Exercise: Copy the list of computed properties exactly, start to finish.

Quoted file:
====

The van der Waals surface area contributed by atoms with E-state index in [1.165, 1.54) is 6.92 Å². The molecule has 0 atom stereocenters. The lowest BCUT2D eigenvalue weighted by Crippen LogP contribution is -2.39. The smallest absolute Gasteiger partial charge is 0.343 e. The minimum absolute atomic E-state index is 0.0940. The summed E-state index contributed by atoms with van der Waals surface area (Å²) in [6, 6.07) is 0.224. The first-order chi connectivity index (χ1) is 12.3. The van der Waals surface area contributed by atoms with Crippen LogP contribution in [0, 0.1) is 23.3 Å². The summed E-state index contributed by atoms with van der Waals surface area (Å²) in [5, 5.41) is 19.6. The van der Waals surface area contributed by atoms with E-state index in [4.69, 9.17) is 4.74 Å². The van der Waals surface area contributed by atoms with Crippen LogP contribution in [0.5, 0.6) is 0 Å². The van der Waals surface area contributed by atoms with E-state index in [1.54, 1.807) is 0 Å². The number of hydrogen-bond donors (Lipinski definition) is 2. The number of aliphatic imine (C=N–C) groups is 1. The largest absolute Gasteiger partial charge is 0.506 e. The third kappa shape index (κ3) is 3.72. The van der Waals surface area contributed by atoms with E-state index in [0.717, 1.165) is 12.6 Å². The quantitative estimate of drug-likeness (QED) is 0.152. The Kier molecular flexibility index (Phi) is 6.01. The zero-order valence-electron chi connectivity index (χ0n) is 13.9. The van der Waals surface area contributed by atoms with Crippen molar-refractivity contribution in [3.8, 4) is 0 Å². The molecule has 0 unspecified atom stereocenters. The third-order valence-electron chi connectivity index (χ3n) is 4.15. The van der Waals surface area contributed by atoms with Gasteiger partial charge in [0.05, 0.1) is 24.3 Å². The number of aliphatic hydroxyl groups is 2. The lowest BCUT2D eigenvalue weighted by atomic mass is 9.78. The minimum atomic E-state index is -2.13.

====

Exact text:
The van der Waals surface area contributed by atoms with E-state index in [1.165, 1.54) is 6.92 Å². The molecule has 0 atom stereocenters. The lowest BCUT2D eigenvalue weighted by Crippen LogP contribution is -2.39. The smallest absolute Gasteiger partial charge is 0.343 e. The minimum absolute atomic E-state index is 0.0940. The summed E-state index contributed by atoms with van der Waals surface area (Å²) in [6, 6.07) is 0.224. The first-order chi connectivity index (χ1) is 12.3. The van der Waals surface area contributed by atoms with Crippen LogP contribution in [0, 0.1) is 23.3 Å². The summed E-state index contributed by atoms with van der Waals surface area (Å²) in [5, 5.41) is 19.6. The van der Waals surface area contributed by atoms with E-state index in [4.69, 9.17) is 4.74 Å². The van der Waals surface area contributed by atoms with Crippen LogP contribution in [0.5, 0.6) is 0 Å². The van der Waals surface area contributed by atoms with E-state index in [1.54, 1.807) is 0 Å². The number of hydrogen-bond donors (Lipinski definition) is 2. The number of aliphatic imine (C=N–C) groups is 1. The largest absolute Gasteiger partial charge is 0.506 e. The third kappa shape index (κ3) is 3.72. The van der Waals surface area contributed by atoms with E-state index in [0.717, 1.165) is 12.6 Å². The quantitative estimate of drug-likeness (QED) is 0.152. The Kier molecular flexibility index (Phi) is 6.01. The zero-order valence-electron chi connectivity index (χ0n) is 13.9. The van der Waals surface area contributed by atoms with Crippen molar-refractivity contribution in [3.8, 4) is 0 Å². The molecule has 0 unspecified atom stereocenters. The third-order valence-electron chi connectivity index (χ3n) is 4.15. The van der Waals surface area contributed by atoms with Gasteiger partial charge in [0.05, 0.1) is 24.3 Å². The number of aliphatic hydroxyl groups is 2. The lowest BCUT2D eigenvalue weighted by atomic mass is 9.78. The minimum atomic E-state index is -2.13.